All financial counselors are not created equal. Here's how to avoid scoundrels and find people who will really help you conquer your debts.
Looking for help with debt? You are not alone. By late fall 2015, Americans owed $21 billion in credit card debt, a whopping 34 percent more than the year before, according to CardHub.
This year will be different
Perhaps you’ve decided this is the year when you are going to turn your debt picture around. Money Talks News founder Stacy Johnson suggests that to make good on that resolution, you may benefit from expert help. A credit counselor can stand between you and your creditors, negotiate lower rates and payments on your behalf and, with you, craft a debt pay-off plan and budget you can stick to.
Beware bad actors
Unfortunately, the so-called debt settlement industry is poorly regulated and rife with problems. Some clients found that debt settlement companies not only did not help them find relief, they landed them in an even worse financial situation.
The federal Consumer Financial Protection Bureau explains how to tell the difference between a credit counselor and a debt settlement company.
Find trustworthy help
The safest bet is to get financial counseling from nonprofit agencies like these:
- The National Foundation for Credit Counseling, a national network of agencies vetted and accredited by the Council on Accreditation. The foundation’s agency locator shows trustworthy organizations near you that provide credit, debt and budget counseling in person, online or by phone.
- The Association of Independent Consumer Credit Counseling Agencies represents independent nonprofit providers of credit counseling and debt help. These agencies also are accredited by the Council on Accreditation. Find a member agency here.
- Other sources of help. The Federal Trade Commission says:
Many universities, military bases, credit unions, housing authorities, and branches of the U.S. Cooperative Extension Service operate nonprofit credit counseling programs. Your financial institution, local consumer protection agency, and friends and family also may be good sources of information and referrals.
What to expect
Trustworthy credit counseling agencies will help you pay off debt and establish and keep good credit. Their counselors will sound like counselors, not salespeople. They’ll help you set up a budget. With debt management plans, you may even have fees waived and interest rates and monthly payments reduced. But they can’t reduce the balance (the total amount) of debt you owe.
ClearPoint Credit Counseling Solutions, a NFCC network member, explains:
It’s a systematic, step-by-step, personalized plan for paying off 100 percent of your debt. Participants make a single monthly payment to a consumer credit counseling service such as ClearPoint, and the agency distributes the funds to their creditors.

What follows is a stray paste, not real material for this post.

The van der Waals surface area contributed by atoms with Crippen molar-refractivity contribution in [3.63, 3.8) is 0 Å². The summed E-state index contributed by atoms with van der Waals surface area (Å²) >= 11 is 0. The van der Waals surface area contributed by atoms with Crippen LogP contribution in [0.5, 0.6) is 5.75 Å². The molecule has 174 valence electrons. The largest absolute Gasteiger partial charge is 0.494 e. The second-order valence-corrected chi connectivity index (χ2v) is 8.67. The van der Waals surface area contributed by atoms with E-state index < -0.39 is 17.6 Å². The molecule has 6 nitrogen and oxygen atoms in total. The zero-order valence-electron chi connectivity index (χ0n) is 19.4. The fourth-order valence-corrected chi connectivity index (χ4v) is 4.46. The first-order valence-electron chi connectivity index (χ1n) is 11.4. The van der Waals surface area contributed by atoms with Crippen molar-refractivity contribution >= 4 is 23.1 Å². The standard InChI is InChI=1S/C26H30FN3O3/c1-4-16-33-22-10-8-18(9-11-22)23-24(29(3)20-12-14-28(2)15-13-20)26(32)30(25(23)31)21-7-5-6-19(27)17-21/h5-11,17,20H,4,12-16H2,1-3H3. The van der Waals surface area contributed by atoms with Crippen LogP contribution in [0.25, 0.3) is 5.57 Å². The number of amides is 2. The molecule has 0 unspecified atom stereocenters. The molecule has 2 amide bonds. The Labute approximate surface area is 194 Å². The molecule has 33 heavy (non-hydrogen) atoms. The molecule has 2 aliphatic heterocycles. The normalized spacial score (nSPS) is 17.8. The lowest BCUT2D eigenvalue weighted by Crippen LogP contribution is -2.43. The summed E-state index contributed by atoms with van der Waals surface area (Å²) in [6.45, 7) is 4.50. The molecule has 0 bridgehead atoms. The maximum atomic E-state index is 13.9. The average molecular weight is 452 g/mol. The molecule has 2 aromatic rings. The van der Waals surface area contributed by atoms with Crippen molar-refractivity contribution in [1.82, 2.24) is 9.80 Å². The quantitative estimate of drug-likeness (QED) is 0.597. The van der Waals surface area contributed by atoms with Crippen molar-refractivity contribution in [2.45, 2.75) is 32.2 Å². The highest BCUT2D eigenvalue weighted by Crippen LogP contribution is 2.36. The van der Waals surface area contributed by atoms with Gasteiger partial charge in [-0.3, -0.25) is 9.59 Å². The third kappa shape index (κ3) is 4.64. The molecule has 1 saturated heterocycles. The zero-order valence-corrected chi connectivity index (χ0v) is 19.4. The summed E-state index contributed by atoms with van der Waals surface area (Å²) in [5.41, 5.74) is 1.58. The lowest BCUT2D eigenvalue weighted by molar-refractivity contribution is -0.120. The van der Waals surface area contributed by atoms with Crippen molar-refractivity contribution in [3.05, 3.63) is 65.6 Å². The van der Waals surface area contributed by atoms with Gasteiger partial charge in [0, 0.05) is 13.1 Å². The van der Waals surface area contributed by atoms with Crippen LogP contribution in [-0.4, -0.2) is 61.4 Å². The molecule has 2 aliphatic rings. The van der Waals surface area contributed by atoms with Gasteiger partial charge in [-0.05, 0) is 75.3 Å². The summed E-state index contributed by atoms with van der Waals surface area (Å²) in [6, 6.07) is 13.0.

It may take three to five years to completely pay off your debts.
Beware of companies promising to reduce how much debt you owe. The CFPB says to avoid companies that:
… offer to pay off your debts with lump sum payments that are less than the full amounts you owe. For example, for every $100 of a loan that a creditor agrees to forgive, the debt settlement company will charge you some portion in fees.
The NFCC explains in detail how to assess a debt-management plan and a credit counselor. Make sure any debt-management plan includes all of your debts, not just some, and that the company commits to providing you with regular reports on your accounts.
When shopping for help managing your debts, look for:
1. Free or low-cost counseling
Many nonprofit credit counseling services provide free advice about credit, debt and budgeting.
There’s no reason for an agency to charge consumers high fees, USA.gov says: “The cost of setting up this debt management plan is paid by the creditor, not you.”
For example, GreenPath Debt Solutions, an NFCC member, charges a one-time setup fee of zero to $50 and monthly fees averaging $36 for a debt management plan.
2. Straight talk about fees
The company should not give you the runaround when you inquire about costs.
3. Free information
There should be no charge for learning all the details you need about an agency and its debt management plans. Also, don’t surrender personal details to get information about a company or its fees.
4. Free help for serious hardships
Agencies should waive fees if you have a serious financial hardship. “If an organization won’t help you because you can’t afford to pay, go somewhere else for help,” advises USA.gov.